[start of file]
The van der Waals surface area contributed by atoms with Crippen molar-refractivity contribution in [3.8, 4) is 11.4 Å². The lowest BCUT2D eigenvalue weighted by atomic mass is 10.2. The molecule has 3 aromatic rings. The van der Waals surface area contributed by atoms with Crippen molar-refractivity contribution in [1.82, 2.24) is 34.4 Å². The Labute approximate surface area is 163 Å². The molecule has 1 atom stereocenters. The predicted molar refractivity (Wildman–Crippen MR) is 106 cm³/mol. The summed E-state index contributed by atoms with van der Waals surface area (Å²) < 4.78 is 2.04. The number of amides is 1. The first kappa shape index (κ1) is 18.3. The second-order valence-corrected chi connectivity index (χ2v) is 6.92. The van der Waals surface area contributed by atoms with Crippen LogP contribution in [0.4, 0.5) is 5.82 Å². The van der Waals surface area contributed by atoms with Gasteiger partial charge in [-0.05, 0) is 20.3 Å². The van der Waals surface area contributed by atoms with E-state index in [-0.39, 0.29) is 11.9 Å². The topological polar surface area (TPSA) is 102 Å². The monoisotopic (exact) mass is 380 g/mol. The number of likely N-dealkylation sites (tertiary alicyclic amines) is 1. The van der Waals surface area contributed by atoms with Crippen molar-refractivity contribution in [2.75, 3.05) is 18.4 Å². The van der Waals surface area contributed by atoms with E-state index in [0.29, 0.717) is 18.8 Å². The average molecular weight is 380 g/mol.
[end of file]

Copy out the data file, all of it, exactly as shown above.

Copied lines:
The van der Waals surface area contributed by atoms with Crippen molar-refractivity contribution in [3.8, 4) is 11.4 Å². The lowest BCUT2D eigenvalue weighted by atomic mass is 10.2. The molecule has 3 aromatic rings. The van der Waals surface area contributed by atoms with Crippen molar-refractivity contribution in [1.82, 2.24) is 34.4 Å². The Labute approximate surface area is 163 Å². The molecule has 1 atom stereocenters. The predicted molar refractivity (Wildman–Crippen MR) is 106 cm³/mol. The summed E-state index contributed by atoms with van der Waals surface area (Å²) < 4.78 is 2.04. The number of amides is 1. The first kappa shape index (κ1) is 18.3. The second-order valence-corrected chi connectivity index (χ2v) is 6.92. The van der Waals surface area contributed by atoms with Crippen LogP contribution in [0.4, 0.5) is 5.82 Å². The van der Waals surface area contributed by atoms with Gasteiger partial charge in [-0.05, 0) is 20.3 Å². The van der Waals surface area contributed by atoms with E-state index in [-0.39, 0.29) is 11.9 Å². The topological polar surface area (TPSA) is 102 Å². The monoisotopic (exact) mass is 380 g/mol. The number of likely N-dealkylation sites (tertiary alicyclic amines) is 1. The van der Waals surface area contributed by atoms with Crippen molar-refractivity contribution in [2.75, 3.05) is 18.4 Å². The van der Waals surface area contributed by atoms with E-state index in [0.29, 0.717) is 18.8 Å². The average molecular weight is 380 g/mol.